Tag Archives: service science

On Intelligence

OnIntelligenceCoverLast week I went to Singapore for business and endured some dang long flights with a lot of time on my hands.  I tried watching the “Anchorman 2” movie, but it was just too off the wall (unintelligent?) for me, so I gave up on it.  Some of the other movies, like “Jack Ryan: Shadow Recruit”, were better.  But I still had a lot of time, so I turned to reading “On Intelligence” by Jeff Hawkins.

In the early chapters, where he was poking holes at a number of established approaches to intelligence, I was a bit skeptical.  But then, as he settled into his memory-prediction framework, he started to win me over with his different view.

Hawkins talks in depth about the biological processes in the human neocortex, which was interesting.  But the most interesting idea to me was his description of a “memory-prediction framework”.  Basically, this framework includes the obvious case of signals flowing from sensors up to higher cognitive levels, plus the less obvious case of signals flowing down from higher to lower cognitive levels.  Each cognitive level remembers what has previously occurred and predicts what is likely to occur next.  These cognitive levels detect and predict “sequences of sequences” and “structures of structures”.  Predictions allow for missing or garbled sensor data to be filled in automatically. There is also an exception case, where the prediction from above is at odds with the sensor data from below.  Exceptions also flow up the cognitive hierarchy until they are handled at some level.  If they flow high enough, we become aware of them as “something’s not right”.

What I find most intriguing is how this memory-prediction framework might be implemented artificially.  While Hawkins does address this, layered Hidden Markov Models (HMMs) would seem to be a useful direction.  Jim Spohrer tells me that Kurzweil’s book “How to Create a Mind” suggests exactly this, so I’m adding that to my reading list.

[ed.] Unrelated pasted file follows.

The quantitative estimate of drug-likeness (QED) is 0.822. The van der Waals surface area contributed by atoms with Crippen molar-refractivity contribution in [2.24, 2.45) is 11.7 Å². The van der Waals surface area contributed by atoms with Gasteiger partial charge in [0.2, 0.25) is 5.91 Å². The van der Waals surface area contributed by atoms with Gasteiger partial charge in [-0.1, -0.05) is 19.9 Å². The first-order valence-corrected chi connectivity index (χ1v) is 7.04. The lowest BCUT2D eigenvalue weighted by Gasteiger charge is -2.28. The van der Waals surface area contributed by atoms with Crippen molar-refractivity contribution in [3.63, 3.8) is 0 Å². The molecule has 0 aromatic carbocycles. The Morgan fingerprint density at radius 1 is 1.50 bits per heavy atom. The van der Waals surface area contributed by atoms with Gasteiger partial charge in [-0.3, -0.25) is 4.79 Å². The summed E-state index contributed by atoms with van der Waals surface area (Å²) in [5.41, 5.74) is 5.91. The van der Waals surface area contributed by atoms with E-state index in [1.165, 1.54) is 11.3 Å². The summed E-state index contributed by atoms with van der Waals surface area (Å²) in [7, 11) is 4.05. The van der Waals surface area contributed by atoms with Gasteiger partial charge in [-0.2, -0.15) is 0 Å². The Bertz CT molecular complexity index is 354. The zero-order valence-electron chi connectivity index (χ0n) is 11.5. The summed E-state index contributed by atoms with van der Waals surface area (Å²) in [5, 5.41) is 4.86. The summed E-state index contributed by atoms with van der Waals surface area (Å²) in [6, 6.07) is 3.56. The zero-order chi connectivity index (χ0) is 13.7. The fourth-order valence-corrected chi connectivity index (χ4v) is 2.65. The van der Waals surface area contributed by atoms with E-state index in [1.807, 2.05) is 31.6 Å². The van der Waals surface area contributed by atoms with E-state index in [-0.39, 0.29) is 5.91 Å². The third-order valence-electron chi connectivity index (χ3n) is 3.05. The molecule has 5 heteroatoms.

I wonder how much training data it would take to train such a model.  I can’t help but think of a baby randomly jerking and flexing its arms and legs; boys endlessly throwing and catching balls; and kids riding their bikes for hours. All these activities would generate a lot of training data.

I also pondered the implications for service science.  Do service systems have a hierarchy of concepts similar to lower and higher cognitive functions?  What kind of “memories” and “predictions” do service systems have?  Service systems always have documents and policies, but that is not the kind of “active memory” Hawkins thinks is important.  Service employees clearly have internal memories, but are there active memories between small groups of employees?  Do departments or entire organizations have memories?  What are the important “invariant representations” of different service systems?  Should we focus on the differences between Person arrives at front desk vs. Guest checks-in vs. Guest is on a week long vacation vs. Guest is satisfied with service? What are the common sequences (or even sequences of sequences) in an evolving customer encounter?  If we knew them, could we can predict next events.  “Be prepared” seems like a more modest and achievable goal for a service system than the kind of moment-by-moment predication Hawkins envisions.

If you’re particularly interested in bio-inspired intelligence, there is a lot of meat in this book to keep you busy and fascinated.  If you’re more interested in the artificial mechanisms for intelligence, like I am, focus on the memory-prediction framework.  Either way, I recommend this book.

Complexity in Service Science